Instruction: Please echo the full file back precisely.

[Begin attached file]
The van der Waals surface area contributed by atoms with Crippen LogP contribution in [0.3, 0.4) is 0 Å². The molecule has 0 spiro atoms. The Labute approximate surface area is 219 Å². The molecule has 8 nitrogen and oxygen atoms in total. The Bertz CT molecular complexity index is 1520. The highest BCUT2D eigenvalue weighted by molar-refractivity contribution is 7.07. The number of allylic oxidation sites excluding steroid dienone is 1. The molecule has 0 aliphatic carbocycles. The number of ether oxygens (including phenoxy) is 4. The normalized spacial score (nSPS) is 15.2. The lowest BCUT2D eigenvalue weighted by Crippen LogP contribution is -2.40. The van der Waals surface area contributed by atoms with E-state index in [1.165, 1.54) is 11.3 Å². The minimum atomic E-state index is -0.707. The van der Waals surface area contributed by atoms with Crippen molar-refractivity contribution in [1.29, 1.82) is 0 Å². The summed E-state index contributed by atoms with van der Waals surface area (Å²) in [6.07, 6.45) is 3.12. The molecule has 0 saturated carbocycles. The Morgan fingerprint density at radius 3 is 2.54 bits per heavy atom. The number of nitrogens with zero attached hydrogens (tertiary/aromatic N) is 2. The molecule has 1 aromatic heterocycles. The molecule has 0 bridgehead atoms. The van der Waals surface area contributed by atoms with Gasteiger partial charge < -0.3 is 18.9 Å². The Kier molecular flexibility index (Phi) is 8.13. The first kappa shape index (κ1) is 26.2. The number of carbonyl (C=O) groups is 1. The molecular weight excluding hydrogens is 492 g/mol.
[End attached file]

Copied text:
The van der Waals surface area contributed by atoms with Crippen LogP contribution in [0.3, 0.4) is 0 Å². The molecule has 0 spiro atoms. The Labute approximate surface area is 219 Å². The molecule has 8 nitrogen and oxygen atoms in total. The Bertz CT molecular complexity index is 1520. The highest BCUT2D eigenvalue weighted by molar-refractivity contribution is 7.07. The number of allylic oxidation sites excluding steroid dienone is 1. The molecule has 0 aliphatic carbocycles. The number of ether oxygens (including phenoxy) is 4. The normalized spacial score (nSPS) is 15.2. The lowest BCUT2D eigenvalue weighted by Crippen LogP contribution is -2.40. The van der Waals surface area contributed by atoms with E-state index in [1.165, 1.54) is 11.3 Å². The minimum atomic E-state index is -0.707. The van der Waals surface area contributed by atoms with Crippen molar-refractivity contribution in [1.29, 1.82) is 0 Å². The summed E-state index contributed by atoms with van der Waals surface area (Å²) in [6.07, 6.45) is 3.12. The molecule has 0 saturated carbocycles. The Morgan fingerprint density at radius 3 is 2.54 bits per heavy atom. The number of nitrogens with zero attached hydrogens (tertiary/aromatic N) is 2. The molecule has 1 aromatic heterocycles. The molecule has 0 bridgehead atoms. The van der Waals surface area contributed by atoms with Gasteiger partial charge < -0.3 is 18.9 Å². The Kier molecular flexibility index (Phi) is 8.13. The first kappa shape index (κ1) is 26.2. The number of carbonyl (C=O) groups is 1. The molecular weight excluding hydrogens is 492 g/mol.